Your 10-year-old son grabs a sandwich before his soccer game. Your daughter has a swim meet in one hour and snacks on a candy bar and a tall glass of milk. How should you feed your growing kids to fuel their active lifestyle?
Children’s nutritional needs vary depending on their age and activity level. In spite of their differences, family members have a lot in common. Here’s what to keep in mind to energize kids for their active days.
Food as Fuel
Every child needs the same types of healthy foods. “The biggest difference among children is the amount of foods that they should eat, based on their age and activity level, says Mitzi Dulan, MS, CSSD, co-author of The All-Pro Diet: Lose Fat, Build Muscle, and Live Like a Champion.
Although a very active 17-year-old boy requires more calories, protein, and other nutrients than his 8-year-old sister, both kids should fill their plates with nutrient-rich foods, such as lean protein products, whole grains, fruits, vegetables, low-fat dairy foods, and healthy fats.
“A parent’s job is to provide the healthiest food, and the kids’ job is to eat it,” Nancy Clark, MS, RD, author of Nancy Clark’s Sports Nutrition Guide Book, tells WebMD. “Children have the ability to regulate their food intake according to their needs,” and we should allow them to eat when they are hungry, and stop when they are full.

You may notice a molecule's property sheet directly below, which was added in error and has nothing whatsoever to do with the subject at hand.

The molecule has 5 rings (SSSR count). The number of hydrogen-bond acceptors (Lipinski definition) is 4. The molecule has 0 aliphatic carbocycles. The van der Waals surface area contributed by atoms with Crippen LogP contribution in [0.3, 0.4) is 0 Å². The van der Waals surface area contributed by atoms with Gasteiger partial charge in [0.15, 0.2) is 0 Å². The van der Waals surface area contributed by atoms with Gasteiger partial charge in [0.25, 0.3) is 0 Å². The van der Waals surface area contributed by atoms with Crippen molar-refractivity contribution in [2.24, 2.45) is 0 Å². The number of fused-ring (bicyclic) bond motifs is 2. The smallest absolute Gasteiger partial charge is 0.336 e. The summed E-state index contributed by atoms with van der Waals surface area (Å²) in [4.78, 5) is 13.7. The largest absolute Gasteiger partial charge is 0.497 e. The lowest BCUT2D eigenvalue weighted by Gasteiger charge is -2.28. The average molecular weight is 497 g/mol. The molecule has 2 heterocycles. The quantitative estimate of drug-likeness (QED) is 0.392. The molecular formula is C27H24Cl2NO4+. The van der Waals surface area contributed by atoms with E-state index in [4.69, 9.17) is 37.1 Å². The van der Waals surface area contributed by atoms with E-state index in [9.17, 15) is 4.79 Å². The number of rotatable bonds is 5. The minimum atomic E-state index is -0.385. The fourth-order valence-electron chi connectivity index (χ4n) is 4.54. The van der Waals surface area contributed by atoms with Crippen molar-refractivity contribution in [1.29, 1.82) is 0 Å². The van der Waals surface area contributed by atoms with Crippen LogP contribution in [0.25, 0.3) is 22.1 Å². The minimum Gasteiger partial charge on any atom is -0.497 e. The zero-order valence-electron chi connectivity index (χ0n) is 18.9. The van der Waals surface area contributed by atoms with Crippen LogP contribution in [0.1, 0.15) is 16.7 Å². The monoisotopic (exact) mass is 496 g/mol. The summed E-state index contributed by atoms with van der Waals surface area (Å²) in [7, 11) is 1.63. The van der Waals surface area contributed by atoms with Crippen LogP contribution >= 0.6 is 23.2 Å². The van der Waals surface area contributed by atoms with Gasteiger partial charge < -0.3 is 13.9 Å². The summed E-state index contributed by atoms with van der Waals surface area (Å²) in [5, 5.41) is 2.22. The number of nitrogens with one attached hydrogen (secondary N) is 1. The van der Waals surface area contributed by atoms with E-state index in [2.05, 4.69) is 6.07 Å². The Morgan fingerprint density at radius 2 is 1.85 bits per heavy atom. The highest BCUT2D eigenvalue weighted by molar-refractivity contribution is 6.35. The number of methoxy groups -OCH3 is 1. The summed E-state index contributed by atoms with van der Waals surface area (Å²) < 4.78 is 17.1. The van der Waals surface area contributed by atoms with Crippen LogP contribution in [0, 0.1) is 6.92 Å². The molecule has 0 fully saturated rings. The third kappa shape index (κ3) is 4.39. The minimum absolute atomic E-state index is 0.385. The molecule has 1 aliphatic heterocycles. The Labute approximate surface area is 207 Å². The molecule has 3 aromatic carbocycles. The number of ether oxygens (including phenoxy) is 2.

Clark says parents should encourage the idea that food is fuel, and that it provides the energy for growth and activity.
Older boys who are interested in strength training should know that it takes strength training and a balanced diet with enough carbohydrates and protein to make bigger muscles, Clark says. Girls who worry about their weight need to be reminded that bodies come in different shapes and sizes and that eating healthy foods is top priority.
What to Eat Before and After Exercise
Working muscles need carbohydrate and water to keep going, and kids should prepare for the demands exercise makes on their bodies all day long. Eating balanced meals on a regular basis is a good start.
It’s best for children to decrease the amount of food they eat as exercise approaches. When a workout, game, or match is scheduled close to a regular meal, children may need to cut back on their usual intake, and have the rest of the meal afterward. Kids who haven’t eaten a meal for at least two hours before a workout, game, or match probably need to snack beforehand.
Clark recommends balanced snacks with 200 to 300 calories prior to exercise. Snacks should count toward good nutrition, so serve children foods that you would give them at other meals, such as half a sandwich and a glass of 100% orange juice, or trail mix made with nuts, whole grain cereal, and raisins. Account for the calories kids eat as snacks to prevent going overboard on energy intake.